To improve and equalise children’s emotional and social readiness for formal schooling, the plan seeks to provide all young children with an additional, full-time year of government-funded learning in Early Childhood Education Centres (ECEC) or pre-school centres.
Of course, ensuring that ‘no child misses out’ would significantly alter the landscape of the early education sector. With as much as $14b in funding over the next 10 years, let’s take a look at the (as yet fairly limited) detail of the proposed reform.
In this blog:
What does the plan involve?
It’s important to remember that the plan has not yet been approved; the full details are yet to be clarified and consultation periods are still underway.
However, if it does proceed, the reform will see all children across New South Wales and Victoria offered an additional year of wholly subsidised, full-time play-based learning before the commencement of their formal primary school education.
The universal learning opportunity will occur in ECECs and pre-school settings, and aims to welcome the large catchment of children who may not otherwise have had the opportunity, or may only have attended part-time. In doing so, it will better pave the way between childcare and school for the vast majority.
Importantly, the structure of the learning will be “play-based”, to promote children’s physical, social, emotional, cognitive and creative development in addition to their literacy and numeracy skills. Through this play-based model, the learning will also make connections between imaginative play and the Australian Curriculum; another key link in ensuring smooth transitions to primary school.
The quality of the facilities and educators will be critical to the success of the reform and, for this reason, trials will commence as soon as 2023, before a proposed rollout from 2025 (in Victoria) and 2030 (in New South Wales).
While the opportunity will be available to all, it won’t be mandatory.
Why an extra year of schooling?
Currently, as many as one in five children are starting primary school while developmentally vulnerable. By providing 12 months of accessible, full-time early childhood learning in the year before formal schooling, it’s anticipated that the ‘playing field’ will be levelled and children will enjoy more consistency in the transition to school.
While it is natural for children of similar age to develop differently, the plan seeks to address gaps caused by factors such as socio-economic disadvantage.
Recent Australian research shows an interesting trend. Children from more affluent backgrounds are tending towards delayed schooling, while early commencement is more common amongst children from a lower socio-economic standing (even for those who may not be developmentally ready) – primarily because families can’t afford the cost of ongoing childcare.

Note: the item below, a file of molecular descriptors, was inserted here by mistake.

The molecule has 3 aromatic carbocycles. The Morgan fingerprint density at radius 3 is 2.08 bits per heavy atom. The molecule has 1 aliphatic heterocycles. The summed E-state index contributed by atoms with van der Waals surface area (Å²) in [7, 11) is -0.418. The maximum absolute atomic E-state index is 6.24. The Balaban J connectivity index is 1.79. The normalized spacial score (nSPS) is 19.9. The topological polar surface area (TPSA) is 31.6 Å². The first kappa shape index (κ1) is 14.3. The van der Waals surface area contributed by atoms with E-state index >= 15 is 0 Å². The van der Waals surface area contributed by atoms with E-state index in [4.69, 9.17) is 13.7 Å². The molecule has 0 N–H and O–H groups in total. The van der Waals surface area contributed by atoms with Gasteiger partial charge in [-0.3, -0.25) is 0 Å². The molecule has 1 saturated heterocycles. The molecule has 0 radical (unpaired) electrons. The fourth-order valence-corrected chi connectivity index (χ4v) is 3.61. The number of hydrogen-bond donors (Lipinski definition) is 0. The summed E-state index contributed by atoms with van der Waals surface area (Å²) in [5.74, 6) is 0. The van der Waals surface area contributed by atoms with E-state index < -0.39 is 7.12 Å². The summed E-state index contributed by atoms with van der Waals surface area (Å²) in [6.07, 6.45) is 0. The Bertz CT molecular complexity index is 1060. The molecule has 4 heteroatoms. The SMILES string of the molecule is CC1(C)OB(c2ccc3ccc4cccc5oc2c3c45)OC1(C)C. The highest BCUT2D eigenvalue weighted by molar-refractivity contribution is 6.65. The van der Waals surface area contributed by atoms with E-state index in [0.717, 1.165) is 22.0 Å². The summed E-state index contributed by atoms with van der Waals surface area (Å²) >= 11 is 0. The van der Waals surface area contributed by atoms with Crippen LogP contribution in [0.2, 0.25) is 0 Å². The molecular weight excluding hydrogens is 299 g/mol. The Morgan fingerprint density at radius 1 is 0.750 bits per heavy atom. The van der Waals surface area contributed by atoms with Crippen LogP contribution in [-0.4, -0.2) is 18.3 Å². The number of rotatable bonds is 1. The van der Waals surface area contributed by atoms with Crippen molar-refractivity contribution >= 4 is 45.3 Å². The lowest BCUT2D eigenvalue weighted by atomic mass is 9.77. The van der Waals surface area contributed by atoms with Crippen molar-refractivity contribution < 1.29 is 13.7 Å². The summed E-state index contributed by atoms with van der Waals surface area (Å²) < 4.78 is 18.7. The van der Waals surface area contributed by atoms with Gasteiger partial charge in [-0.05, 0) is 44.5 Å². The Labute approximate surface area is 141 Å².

In fact, statistics show New South Wales has some of the highest rates of delayed school entry in the world, with as many as 25% of students only starting school the year after they were eligible.
By removing the financial barrier and requiring full-time attendance, the plan would see all children enjoy a more consistent baseline and have the same experiences before transitioning into school.
The proposal is backed by growing international evidence, which shows that quality preschool learning provides the foundation for a child’s long-term success.
In Canada, Ontario’s full-time preschool program has been operating for more than 10 years and demonstrates strong evidence of benefits for both children and their families, while also reducing educational inequalities and the need for special education services.
In the United Kingdom, studies indicate that children who attended two to three days of quality early childhood learning before commencing school were up to eight months ahead in literacy skills upon school commencement.
How will the plan roll out?
Both the NSW and Victorian governments have now commenced extensive community engagement and consultation with interested parties. Submissions received during this time will inform the trials that occur from 2023.
With the critical emphasis on the quality of the care, significant investment ($280m in NSW alone) has been committed towards educational scholarships to attract new workers, and re-training for existing early childhood workers to ensure the availability of highly professional educators to service the proposal.
Substantial funds have also been earmarked for the expansion of existing services and construction of additional preschool centres (the majority of which will be on or near primary school grounds) to ensure facilities are not overwhelmed.
So, while we are yet to understand the full detail of how and when this proposed reform will impact ECECs, what is evident is that a significant funding boost and increased demand for ECEC services are on the cards in the years and decades ahead.
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